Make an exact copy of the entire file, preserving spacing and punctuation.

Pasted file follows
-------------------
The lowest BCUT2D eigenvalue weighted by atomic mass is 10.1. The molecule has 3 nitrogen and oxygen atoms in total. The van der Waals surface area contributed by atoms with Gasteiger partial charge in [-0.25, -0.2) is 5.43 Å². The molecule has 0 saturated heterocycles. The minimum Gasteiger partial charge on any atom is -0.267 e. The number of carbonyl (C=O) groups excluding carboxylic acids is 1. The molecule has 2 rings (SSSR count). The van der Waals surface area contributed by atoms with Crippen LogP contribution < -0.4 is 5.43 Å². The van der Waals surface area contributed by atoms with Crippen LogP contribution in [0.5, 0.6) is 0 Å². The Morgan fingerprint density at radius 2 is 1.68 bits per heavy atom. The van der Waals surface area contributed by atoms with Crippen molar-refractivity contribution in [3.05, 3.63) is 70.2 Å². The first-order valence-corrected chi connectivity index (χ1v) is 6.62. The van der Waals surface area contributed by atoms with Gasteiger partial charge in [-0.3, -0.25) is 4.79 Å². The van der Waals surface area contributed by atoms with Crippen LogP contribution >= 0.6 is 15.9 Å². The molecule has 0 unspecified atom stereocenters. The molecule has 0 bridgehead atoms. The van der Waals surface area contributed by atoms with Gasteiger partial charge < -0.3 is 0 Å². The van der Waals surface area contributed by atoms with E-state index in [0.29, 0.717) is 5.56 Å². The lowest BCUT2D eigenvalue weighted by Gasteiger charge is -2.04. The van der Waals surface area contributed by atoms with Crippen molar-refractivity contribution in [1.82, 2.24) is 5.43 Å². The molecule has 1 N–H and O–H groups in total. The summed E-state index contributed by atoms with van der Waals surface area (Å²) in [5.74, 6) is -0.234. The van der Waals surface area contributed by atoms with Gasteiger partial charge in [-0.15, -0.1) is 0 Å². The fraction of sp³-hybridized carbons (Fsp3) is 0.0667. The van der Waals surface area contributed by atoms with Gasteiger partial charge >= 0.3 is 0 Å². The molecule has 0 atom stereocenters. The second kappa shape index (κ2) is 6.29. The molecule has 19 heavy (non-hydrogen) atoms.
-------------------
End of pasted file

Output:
The lowest BCUT2D eigenvalue weighted by atomic mass is 10.1. The molecule has 3 nitrogen and oxygen atoms in total. The van der Waals surface area contributed by atoms with Gasteiger partial charge in [-0.25, -0.2) is 5.43 Å². The molecule has 0 saturated heterocycles. The minimum Gasteiger partial charge on any atom is -0.267 e. The number of carbonyl (C=O) groups excluding carboxylic acids is 1. The molecule has 2 rings (SSSR count). The van der Waals surface area contributed by atoms with Crippen LogP contribution < -0.4 is 5.43 Å². The van der Waals surface area contributed by atoms with Crippen LogP contribution in [0.5, 0.6) is 0 Å². The Morgan fingerprint density at radius 2 is 1.68 bits per heavy atom. The van der Waals surface area contributed by atoms with Crippen molar-refractivity contribution in [3.05, 3.63) is 70.2 Å². The first-order valence-corrected chi connectivity index (χ1v) is 6.62. The van der Waals surface area contributed by atoms with Gasteiger partial charge in [-0.3, -0.25) is 4.79 Å². The van der Waals surface area contributed by atoms with Crippen LogP contribution >= 0.6 is 15.9 Å². The molecule has 0 unspecified atom stereocenters. The molecule has 0 bridgehead atoms. The van der Waals surface area contributed by atoms with Gasteiger partial charge < -0.3 is 0 Å². The van der Waals surface area contributed by atoms with E-state index in [0.29, 0.717) is 5.56 Å². The lowest BCUT2D eigenvalue weighted by Gasteiger charge is -2.04. The van der Waals surface area contributed by atoms with Crippen molar-refractivity contribution in [1.82, 2.24) is 5.43 Å². The molecule has 1 N–H and O–H groups in total. The summed E-state index contributed by atoms with van der Waals surface area (Å²) in [5.74, 6) is -0.234. The van der Waals surface area contributed by atoms with Gasteiger partial charge in [-0.15, -0.1) is 0 Å². The fraction of sp³-hybridized carbons (Fsp3) is 0.0667. The van der Waals surface area contributed by atoms with Gasteiger partial charge >= 0.3 is 0 Å². The molecule has 0 atom stereocenters. The second kappa shape index (κ2) is 6.29. The molecule has 19 heavy (non-hydrogen) atoms.